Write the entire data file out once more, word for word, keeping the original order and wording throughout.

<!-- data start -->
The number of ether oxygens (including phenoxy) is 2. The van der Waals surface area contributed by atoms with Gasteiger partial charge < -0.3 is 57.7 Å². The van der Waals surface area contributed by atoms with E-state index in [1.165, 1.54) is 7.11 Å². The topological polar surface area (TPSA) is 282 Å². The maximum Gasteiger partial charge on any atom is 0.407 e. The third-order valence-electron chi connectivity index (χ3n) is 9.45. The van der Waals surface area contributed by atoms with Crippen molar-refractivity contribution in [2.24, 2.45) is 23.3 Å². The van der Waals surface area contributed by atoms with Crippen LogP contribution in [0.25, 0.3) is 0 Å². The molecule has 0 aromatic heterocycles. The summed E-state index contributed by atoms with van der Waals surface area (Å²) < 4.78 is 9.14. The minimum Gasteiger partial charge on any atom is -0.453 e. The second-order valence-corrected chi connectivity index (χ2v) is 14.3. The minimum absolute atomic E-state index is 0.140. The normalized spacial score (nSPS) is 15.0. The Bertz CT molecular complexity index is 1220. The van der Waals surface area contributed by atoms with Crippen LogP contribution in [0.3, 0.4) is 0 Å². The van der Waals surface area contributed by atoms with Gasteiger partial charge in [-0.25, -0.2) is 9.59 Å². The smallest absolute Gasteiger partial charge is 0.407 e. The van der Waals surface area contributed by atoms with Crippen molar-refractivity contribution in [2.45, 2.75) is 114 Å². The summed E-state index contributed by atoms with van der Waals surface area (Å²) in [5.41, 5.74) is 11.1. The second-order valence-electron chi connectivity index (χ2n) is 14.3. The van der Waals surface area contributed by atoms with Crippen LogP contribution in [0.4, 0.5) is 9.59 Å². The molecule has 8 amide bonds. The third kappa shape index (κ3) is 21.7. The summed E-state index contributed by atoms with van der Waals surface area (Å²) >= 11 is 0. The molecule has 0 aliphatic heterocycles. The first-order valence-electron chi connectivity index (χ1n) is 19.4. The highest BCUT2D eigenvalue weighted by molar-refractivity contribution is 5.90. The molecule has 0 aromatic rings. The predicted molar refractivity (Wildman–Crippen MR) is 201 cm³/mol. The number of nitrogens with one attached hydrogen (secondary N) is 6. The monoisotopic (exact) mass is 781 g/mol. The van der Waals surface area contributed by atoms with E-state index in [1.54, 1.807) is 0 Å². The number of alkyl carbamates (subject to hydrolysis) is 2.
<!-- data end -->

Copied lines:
The number of ether oxygens (including phenoxy) is 2. The van der Waals surface area contributed by atoms with Gasteiger partial charge < -0.3 is 57.7 Å². The van der Waals surface area contributed by atoms with E-state index in [1.165, 1.54) is 7.11 Å². The topological polar surface area (TPSA) is 282 Å². The maximum Gasteiger partial charge on any atom is 0.407 e. The third-order valence-electron chi connectivity index (χ3n) is 9.45. The van der Waals surface area contributed by atoms with Crippen molar-refractivity contribution in [2.24, 2.45) is 23.3 Å². The van der Waals surface area contributed by atoms with Crippen LogP contribution in [0.25, 0.3) is 0 Å². The molecule has 0 aromatic heterocycles. The summed E-state index contributed by atoms with van der Waals surface area (Å²) < 4.78 is 9.14. The minimum Gasteiger partial charge on any atom is -0.453 e. The second-order valence-corrected chi connectivity index (χ2v) is 14.3. The minimum absolute atomic E-state index is 0.140. The normalized spacial score (nSPS) is 15.0. The Bertz CT molecular complexity index is 1220. The van der Waals surface area contributed by atoms with Crippen LogP contribution in [0.3, 0.4) is 0 Å². The van der Waals surface area contributed by atoms with Gasteiger partial charge in [-0.25, -0.2) is 9.59 Å². The smallest absolute Gasteiger partial charge is 0.407 e. The van der Waals surface area contributed by atoms with Crippen molar-refractivity contribution in [2.45, 2.75) is 114 Å². The summed E-state index contributed by atoms with van der Waals surface area (Å²) in [5.41, 5.74) is 11.1. The second-order valence-electron chi connectivity index (χ2n) is 14.3. The van der Waals surface area contributed by atoms with Crippen LogP contribution in [0.4, 0.5) is 9.59 Å². The molecule has 8 amide bonds. The third kappa shape index (κ3) is 21.7. The summed E-state index contributed by atoms with van der Waals surface area (Å²) >= 11 is 0. The molecule has 0 aliphatic heterocycles. The first-order valence-electron chi connectivity index (χ1n) is 19.4. The highest BCUT2D eigenvalue weighted by molar-refractivity contribution is 5.90. The molecule has 0 aromatic rings. The predicted molar refractivity (Wildman–Crippen MR) is 201 cm³/mol. The number of nitrogens with one attached hydrogen (secondary N) is 6. The monoisotopic (exact) mass is 781 g/mol. The van der Waals surface area contributed by atoms with E-state index in [1.54, 1.807) is 0 Å². The number of alkyl carbamates (subject to hydrolysis) is 2.